Whooping Cranes Tiki and Torch Proud Foster Parents at the Milwaukee County Zoo

At nearly four months old, Tiki and Torch’s chick is developing its white, adult plumage. Photo courtesy Milwaukee County Zoo.

Media contact: Pamela Seelman, Marketing Director, International Crane Foundation, 608-320-0685.

We are excited to cross-post this story from our colleagues at the Milwaukee County Zoo in Wisconsin. The zoo’s Whooping Crane pair – Tiki and Torch – became proud foster parents this spring after receiving an egg from our headquarters. The chick’s genetics are important for the captive Whooping Crane population, and as a result, the young crane will remain in captivity to help with the species’ recovery.

The Milwaukee County Zoo is excited to announce the arrival and hatching of a Whooping Crane foster egg! The Zoo received the egg from the International Crane Foundation on May 29 with the hope that resident Whooping Crane pair, Torch and Tiki, would incubate the egg. They did, and a healthy female chick hatched June 1. Torch and Tiki are doing an excellent job as “foster parents,” and are teaching the chick important life skills, such as how to forage and obtain food. The privacy fencing around their habitat near the Herb and Nada Mahler Family Aviary will remain in place until the parents become less protective of the chick. But because she has grown considerably, she’s currently visible from the edge of the public pathway.

Zookeepers and vets closely monitored the chick’s weight and health for the first few days. After seeing the chick was healthy and gaining weight, staff only handled her one more time, for her 30-day vaccinations.

Photo courtesy Milwaukee County Zoo.

Early in 2021, the International Crane Foundation decided it wouldn’t costume-rear chicks due to COVID restrictions and the uncertainty of when vaccines would be available. The Association of Zoos and Aquariums (AZA) Whooping Crane Species Survival Plan (SSP) and the U.S. Fish and Wildlife Service jointly agreed to place genetically valuable eggs with pairs at non-breeding facilities that were deemed suitable. These “genetic holdback” eggs have genetics that are under-represented in zoos and valuable for future captive breeding. The Milwaukee County Zoo was chosen to receive an egg based on its crane husbandry experience, continued support of the Whooping Crane Reintroduction Project, and having a suitable pair timed to accept an egg.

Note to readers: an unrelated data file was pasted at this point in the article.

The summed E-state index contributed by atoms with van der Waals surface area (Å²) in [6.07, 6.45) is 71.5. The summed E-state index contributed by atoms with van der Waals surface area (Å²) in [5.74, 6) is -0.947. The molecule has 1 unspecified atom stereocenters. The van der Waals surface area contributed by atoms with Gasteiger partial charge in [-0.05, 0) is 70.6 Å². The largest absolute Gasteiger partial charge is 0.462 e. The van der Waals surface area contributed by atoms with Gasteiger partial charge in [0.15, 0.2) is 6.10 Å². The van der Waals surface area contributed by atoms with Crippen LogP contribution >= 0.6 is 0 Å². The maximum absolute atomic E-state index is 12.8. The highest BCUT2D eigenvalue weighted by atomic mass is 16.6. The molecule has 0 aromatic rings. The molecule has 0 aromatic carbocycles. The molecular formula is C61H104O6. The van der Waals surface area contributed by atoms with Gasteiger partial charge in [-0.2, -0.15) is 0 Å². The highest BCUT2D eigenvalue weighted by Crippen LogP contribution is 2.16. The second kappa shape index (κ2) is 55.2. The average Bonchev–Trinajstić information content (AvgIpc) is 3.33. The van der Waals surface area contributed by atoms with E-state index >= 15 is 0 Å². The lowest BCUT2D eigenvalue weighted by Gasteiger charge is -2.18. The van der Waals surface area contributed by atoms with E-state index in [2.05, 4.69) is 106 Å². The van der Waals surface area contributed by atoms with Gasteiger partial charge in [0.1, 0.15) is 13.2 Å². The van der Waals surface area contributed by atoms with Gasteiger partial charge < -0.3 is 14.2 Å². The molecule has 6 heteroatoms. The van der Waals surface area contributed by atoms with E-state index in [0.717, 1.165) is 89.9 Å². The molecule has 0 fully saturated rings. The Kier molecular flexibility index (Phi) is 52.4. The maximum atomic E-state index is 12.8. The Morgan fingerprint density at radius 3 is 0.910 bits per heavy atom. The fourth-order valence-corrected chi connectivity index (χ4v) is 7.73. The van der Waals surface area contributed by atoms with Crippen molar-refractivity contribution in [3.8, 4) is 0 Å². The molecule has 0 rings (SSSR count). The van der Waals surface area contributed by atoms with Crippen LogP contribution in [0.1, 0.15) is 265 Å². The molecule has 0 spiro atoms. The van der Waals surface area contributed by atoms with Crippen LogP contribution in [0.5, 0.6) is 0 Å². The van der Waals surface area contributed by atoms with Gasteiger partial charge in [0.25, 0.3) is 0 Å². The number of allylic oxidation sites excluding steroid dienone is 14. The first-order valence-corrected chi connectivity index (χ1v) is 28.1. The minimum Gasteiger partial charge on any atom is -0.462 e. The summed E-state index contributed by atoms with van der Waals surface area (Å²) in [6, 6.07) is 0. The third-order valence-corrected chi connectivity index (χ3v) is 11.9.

At the time the International Crane Foundation was looking to transfer an egg, Torch and Tiki were incubating an infertile egg, which, had it been fertile, would have had a hatch date very close to the hatch date of the egg received from the International Crane Foundation. Because of this, and the fact that Torch and Tiki displayed strong incubation behaviors in the past, it was likely the pair would accept and care for the International Crane Foundation egg.

Torch arrived at the International Crane Foundation as an egg from the Calgary Zoo in June 2006 and came to the Zoo in October 2006. He originally was reared for release in the fall in Wisconsin but was removed from the program when he was found with a wing injury of unknown origin. Because of this injury, he could not be re-released into the wild. Tiki hatched from an egg produced in the wild by a pair at the Necedah National Wildlife Refuge.

The egg was transferred to the USGS Patuxent Wildlife Research Center in Maryland where Tiki also was reared for release. Due to health concerns, she was removed from the project as a release candidate and was transferred to the Zoo as a companion for Torch.

Whooping Cranes can be extremely aggressive and protective when nesting and caring for their chicks. As soon as an egg is laid in a habitat, the pair will no longer allow zookeepers to enter the area for more than a few minutes, and only basic tasks, such as setting out food and water, can be accomplished. The zookeeper doing these tasks must be accompanied by another keeper who acts as a protector. When the chick hatches, at least four keepers are required to service the habitat; three act as protectors for the fourth who is replacing food and water, and tidying the area. Torch and Tiki exhibiting this behavior is a good sign, as it indicates that they are caring for the chick as if it was their own.

Most likely, the chick will remain at the Zoo with Torch and Tiki until late fall of 2021. In the meantime, the Whooping Crane SSP will determine the best placement for the chick by evaluating the transfer recommendations.

The Zoo will update visitors as to when they’ll be able to see the chick in the Whooping Crane habitat, which is located near the exit of the Herb and Nada Mahler Family Aviary.